Raising Kids in London

Raising Kids in London

Our instinct as mothers is always to protect our children, to keep them safe from harm. But how does that tally with raising your kids in London? Three mums reflect on bringing up their children in London, in the light of the terror attack in London Bridge and Borough Market. 

Catherine Simonds lives and works in London, and was in London Bridge when the attack happened

There’s a reason I live in London, and it stems from how the grimy, glittering assault on the senses made me feel as a child. We visited from the small town I grew up in, on a coach with my Dad’s foreign students, quite often and I was bewitched and mesmerised by all there is to see – so many beautiful places, so many beautiful faces – everything so different and so vibrant. And it still is. 20 years here and the shine still hasn’t come off. Nothing that has happened over the past months can taint my love for this city. Not the wicked, horror of what happened on the street I work in last night, not the fear I am supposed to feel, nor the game-changing arrival of my children, whose birth certificates are stamped with London boroughs. My children’s friends are from everywhere, because we’re all from somewhere else – drawn here by a place that opens its arms to everyone, that doesn’t judge or hate, or speculate, or exclude. And that is what I want my children to grow up knowing with absolution – that whatever extremists try to fight us for, they will not win. They cannot prize our optimism from our fists, claim our broken, open hearts or kill our freedom to express ourselves or our capacity to forgive. Wherever the wind blows our family, it will always have an indelible imprint of this amazing place in our minds. We are Londoners.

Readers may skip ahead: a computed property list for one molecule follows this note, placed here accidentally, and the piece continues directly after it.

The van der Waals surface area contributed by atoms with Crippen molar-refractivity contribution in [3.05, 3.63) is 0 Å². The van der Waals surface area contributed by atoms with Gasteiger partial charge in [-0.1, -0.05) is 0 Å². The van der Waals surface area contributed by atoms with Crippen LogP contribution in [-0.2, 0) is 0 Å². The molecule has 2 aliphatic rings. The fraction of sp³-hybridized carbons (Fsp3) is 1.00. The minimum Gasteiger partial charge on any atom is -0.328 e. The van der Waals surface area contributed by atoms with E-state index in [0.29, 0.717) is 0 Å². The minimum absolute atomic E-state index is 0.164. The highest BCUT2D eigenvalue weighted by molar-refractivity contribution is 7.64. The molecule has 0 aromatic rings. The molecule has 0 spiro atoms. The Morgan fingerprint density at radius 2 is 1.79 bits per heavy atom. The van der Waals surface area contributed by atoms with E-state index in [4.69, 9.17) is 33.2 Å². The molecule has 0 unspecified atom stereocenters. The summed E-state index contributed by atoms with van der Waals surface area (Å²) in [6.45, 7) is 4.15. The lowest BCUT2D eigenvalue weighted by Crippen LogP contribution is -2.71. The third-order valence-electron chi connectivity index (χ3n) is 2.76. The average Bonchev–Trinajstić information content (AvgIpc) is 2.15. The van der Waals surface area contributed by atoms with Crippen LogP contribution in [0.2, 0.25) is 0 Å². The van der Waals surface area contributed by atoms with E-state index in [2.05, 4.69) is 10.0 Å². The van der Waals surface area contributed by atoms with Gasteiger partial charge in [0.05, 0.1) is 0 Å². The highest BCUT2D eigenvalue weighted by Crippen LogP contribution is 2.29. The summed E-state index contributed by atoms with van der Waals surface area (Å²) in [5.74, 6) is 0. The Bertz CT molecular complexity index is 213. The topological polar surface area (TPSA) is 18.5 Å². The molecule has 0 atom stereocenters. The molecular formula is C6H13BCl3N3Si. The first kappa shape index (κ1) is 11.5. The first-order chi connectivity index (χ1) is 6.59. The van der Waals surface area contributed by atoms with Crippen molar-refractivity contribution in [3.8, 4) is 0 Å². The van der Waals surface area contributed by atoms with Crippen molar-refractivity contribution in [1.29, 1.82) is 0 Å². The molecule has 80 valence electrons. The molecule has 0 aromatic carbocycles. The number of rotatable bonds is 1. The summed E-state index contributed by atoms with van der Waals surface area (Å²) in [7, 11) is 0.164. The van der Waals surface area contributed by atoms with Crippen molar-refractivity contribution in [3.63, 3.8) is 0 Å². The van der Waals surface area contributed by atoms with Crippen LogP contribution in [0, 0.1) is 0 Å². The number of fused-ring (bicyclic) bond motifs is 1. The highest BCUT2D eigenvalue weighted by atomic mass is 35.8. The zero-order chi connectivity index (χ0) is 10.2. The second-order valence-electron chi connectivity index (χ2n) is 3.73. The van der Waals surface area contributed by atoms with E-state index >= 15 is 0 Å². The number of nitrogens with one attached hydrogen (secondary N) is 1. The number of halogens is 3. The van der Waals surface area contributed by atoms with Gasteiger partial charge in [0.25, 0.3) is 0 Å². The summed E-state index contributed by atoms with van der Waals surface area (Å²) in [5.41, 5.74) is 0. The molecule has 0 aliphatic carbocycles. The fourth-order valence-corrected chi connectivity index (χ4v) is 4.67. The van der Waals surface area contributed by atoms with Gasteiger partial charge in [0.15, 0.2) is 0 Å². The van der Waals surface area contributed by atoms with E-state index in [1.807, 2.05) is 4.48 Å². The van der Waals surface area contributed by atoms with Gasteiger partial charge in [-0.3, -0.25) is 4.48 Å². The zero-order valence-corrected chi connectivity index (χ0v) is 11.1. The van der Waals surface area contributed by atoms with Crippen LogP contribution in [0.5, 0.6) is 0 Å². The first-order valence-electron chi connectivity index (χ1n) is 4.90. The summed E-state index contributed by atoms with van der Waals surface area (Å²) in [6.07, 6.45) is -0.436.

Alison McGarragh-Murphy lives and works in London

More terror, more death, more tears. This time in London, again, the place I’ve called home for the last nine years. The place where I’m living my life, going to work, and raising my kids. As I watched the news this morning, I tried to encourage my four year old to go back to the kitchen to do some more drawing, before he read the words “Terror Attack in London” on the TV screen, before he saw the familiar red buses, the frightened people running away and cowering on the floor, before he saw the black balaclavas and guns, before he saw the tears rolling down mummy’s cheeks.

I’ve always loved London; the energy, the excitement, the opportunity, most of all the people. But I never really imagined I’d raise my children here. Yet here I am, with a 4 year old and a 2 year old who are growing up on the fringes of our capital city. Mummy and daddy go into central London for work, the kids live a more suburban existence in zone 3, as they’re at an age where they need open space to run in, rather than being confined on public transport or in crowded museums. So trips into town are an occasional treat rather than a regular occurrence, and our life feels very un-London a lot of the time.